(j)    the right to full and prompt restoration for violation of the rights recognized in this Charter caused by human activities;

(2)  Each being has the right to a place and to play its role in Earth for her harmonious functioning.

(3)  Every being has the right to wellbeing and to live free from torture or cruel treatment by human beings.

Article 3. Obligations of human beings to Gaia

(1)  Every human being is responsible for respecting and living in harmony with and as Gaia.

(2)  Human beings, and all public and private institutions, including nation governments, must:

(a)  act in accordance with the rights and obligations recognized in this Charter;

(b)  recognize and promote the full implementation and enforcement of the rights and obligations recognized in this Charter;

(c)  promote and participate in learning, analysis, interpretation and communication about how to live in harmony with Gaia in accordance with this Charter;

(d)  ensure that the pursuit of human wellbeing contributes to the wellbeing of Gaia, now and in the future;

(e)  establish and apply effective norms and laws for the defence, protection and conservation of the rights of Gaia;

(f)   respect, protect, conserve and where necessary, restore the integrity, of the vital ecological cycles, processes and balances of Gaia;

(g)  guarantee that the damages caused by human violations of the inherent rights recognized in this Declaration are rectified and that those responsible are held accountable for restoring the integrity and health of Gaia;

(h)  empower human beings and institutions to defend the rights of Gaia and of all beings;

(i)    establish precautionary and restrictive measures to prevent human activities from causing species extinction, the destruction of ecosystems or the disruption of ecological cycles;

(j)    guarantee peace and eliminate nuclear, chemical, biological and all other weapons causing harm to our body, mind and spirit;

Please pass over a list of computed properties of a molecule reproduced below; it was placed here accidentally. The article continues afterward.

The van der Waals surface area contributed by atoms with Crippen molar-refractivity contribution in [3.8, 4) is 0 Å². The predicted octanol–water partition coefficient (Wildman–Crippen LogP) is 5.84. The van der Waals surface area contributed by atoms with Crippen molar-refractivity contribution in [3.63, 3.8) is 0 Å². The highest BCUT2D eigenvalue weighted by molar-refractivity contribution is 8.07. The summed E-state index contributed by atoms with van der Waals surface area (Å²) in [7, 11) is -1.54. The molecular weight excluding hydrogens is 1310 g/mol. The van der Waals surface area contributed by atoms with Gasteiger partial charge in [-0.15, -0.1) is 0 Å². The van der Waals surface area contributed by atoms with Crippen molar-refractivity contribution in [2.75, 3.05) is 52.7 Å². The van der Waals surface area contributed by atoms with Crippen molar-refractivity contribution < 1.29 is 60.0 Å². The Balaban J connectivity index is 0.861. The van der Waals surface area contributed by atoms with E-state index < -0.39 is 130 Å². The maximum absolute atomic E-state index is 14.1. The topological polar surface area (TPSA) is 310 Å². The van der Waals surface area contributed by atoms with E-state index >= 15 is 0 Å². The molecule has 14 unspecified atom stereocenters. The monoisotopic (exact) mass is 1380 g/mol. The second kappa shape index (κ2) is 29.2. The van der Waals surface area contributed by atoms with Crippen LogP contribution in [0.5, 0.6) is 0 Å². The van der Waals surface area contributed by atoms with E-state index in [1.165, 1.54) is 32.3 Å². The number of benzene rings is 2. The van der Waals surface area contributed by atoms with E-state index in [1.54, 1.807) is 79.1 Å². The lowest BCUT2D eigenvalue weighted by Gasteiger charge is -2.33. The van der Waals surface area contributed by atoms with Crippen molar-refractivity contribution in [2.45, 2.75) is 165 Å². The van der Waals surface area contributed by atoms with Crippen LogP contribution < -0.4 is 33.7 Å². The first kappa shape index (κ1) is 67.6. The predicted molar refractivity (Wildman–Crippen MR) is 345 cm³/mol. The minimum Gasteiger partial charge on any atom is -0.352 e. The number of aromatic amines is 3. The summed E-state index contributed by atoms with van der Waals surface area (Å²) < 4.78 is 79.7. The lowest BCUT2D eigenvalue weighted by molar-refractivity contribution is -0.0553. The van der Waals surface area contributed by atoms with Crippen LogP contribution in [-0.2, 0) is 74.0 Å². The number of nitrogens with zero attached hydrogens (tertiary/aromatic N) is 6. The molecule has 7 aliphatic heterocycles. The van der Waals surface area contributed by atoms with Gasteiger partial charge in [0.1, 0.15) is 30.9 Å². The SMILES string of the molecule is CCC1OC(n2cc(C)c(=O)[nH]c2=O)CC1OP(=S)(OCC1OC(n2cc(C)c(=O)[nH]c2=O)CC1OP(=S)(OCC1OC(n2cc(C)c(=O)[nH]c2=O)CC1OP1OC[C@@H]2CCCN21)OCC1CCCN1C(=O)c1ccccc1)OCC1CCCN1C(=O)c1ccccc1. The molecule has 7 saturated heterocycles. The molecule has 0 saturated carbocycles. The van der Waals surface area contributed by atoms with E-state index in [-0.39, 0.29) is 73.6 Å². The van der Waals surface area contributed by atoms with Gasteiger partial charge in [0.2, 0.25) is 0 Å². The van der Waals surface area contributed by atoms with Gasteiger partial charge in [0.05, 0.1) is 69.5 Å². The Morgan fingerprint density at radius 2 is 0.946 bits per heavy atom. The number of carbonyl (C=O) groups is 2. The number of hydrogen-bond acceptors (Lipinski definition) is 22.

(k)  promote and support practices of respect for Gaia and all beings, in accordance with their own cultures, traditions and customs;

(l)    promote socio-economic systems that are in harmony with Gaia and in accordance with the rights recognized in Charter.

Article 4. Definitions

(1)  The term “being” includes ecosystems, natural communities, species and all other natural entities which exist as part of Gaia.

(2)  Nothing in this Charter restricts the recognition of other inherent rights of all beings or specified beings.

The Spirit of Oneness*

The mental, physical, chemical, and other innumerable facts concerning all branches of knowledge are endless but are all united in myself. It is an untold mystery of unity in me, that has the simplicity of the infinite and yet, it reduces the immense mass of multitude to a single point. Tat tvam asi**. I am that.

This One in me knows the universe of the many. But, in whatever it knows, it knows the One in different aspects. It knows this world only because this world is One to it, in spite of the seeming contradiction of the endless facts contained in the single fact of the One World. Its knowledge of a tree is the knowledge of a unity, which appears in every aspect of a tree from its seed to its roots to stem, branches and leaves, flowers and fruits.

This One in me is creative. Its creations gives expression to an ideal of unity in its endless show of variety. Such are its pictures, poems, music, in which it finds joy only because they reveal the perfect forms of an inherent unity.

This One in me not only seeks unity in knowledge for its understanding and creates images of unity for its delight; it also seeks union in love for its fulfilment. It seeks itself in others. This is a fact, which would be absurd had there been no great medium of truth to give it reality. In love we find a joy which is ultimate because it is the ultimate truth. Therefore it is said in the Upanishads that the advaitam is anantam,—”the One is Infinite”; that the advaitam is anandam,— “the One is Love” .